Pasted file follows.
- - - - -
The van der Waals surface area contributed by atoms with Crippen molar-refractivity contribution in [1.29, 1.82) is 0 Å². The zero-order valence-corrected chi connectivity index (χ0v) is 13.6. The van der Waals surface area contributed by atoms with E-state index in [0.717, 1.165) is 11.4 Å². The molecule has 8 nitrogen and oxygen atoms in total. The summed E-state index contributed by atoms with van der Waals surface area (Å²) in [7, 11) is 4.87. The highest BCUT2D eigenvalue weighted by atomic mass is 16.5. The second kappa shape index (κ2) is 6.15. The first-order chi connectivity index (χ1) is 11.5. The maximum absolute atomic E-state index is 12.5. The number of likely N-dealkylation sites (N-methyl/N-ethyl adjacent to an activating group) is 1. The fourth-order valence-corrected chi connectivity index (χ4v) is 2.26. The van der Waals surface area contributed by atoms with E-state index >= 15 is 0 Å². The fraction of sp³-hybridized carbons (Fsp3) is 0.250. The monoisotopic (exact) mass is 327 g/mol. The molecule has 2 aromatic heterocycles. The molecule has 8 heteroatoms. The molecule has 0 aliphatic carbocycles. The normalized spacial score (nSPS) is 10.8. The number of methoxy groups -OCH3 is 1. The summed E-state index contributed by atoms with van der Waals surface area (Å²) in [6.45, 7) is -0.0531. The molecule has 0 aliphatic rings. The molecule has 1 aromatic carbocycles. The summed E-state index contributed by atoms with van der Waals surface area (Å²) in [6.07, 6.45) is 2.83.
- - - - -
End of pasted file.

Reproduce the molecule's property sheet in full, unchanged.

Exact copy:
The van der Waals surface area contributed by atoms with Crippen molar-refractivity contribution in [1.29, 1.82) is 0 Å². The zero-order valence-corrected chi connectivity index (χ0v) is 13.6. The van der Waals surface area contributed by atoms with E-state index in [0.717, 1.165) is 11.4 Å². The molecule has 8 nitrogen and oxygen atoms in total. The summed E-state index contributed by atoms with van der Waals surface area (Å²) in [7, 11) is 4.87. The highest BCUT2D eigenvalue weighted by atomic mass is 16.5. The second kappa shape index (κ2) is 6.15. The first-order chi connectivity index (χ1) is 11.5. The maximum absolute atomic E-state index is 12.5. The number of likely N-dealkylation sites (N-methyl/N-ethyl adjacent to an activating group) is 1. The fourth-order valence-corrected chi connectivity index (χ4v) is 2.26. The van der Waals surface area contributed by atoms with E-state index >= 15 is 0 Å². The fraction of sp³-hybridized carbons (Fsp3) is 0.250. The monoisotopic (exact) mass is 327 g/mol. The molecule has 2 aromatic heterocycles. The molecule has 8 heteroatoms. The molecule has 0 aliphatic carbocycles. The normalized spacial score (nSPS) is 10.8. The number of methoxy groups -OCH3 is 1. The summed E-state index contributed by atoms with van der Waals surface area (Å²) in [6.45, 7) is -0.0531. The molecule has 0 aliphatic rings. The molecule has 1 aromatic carbocycles. The summed E-state index contributed by atoms with van der Waals surface area (Å²) in [6.07, 6.45) is 2.83.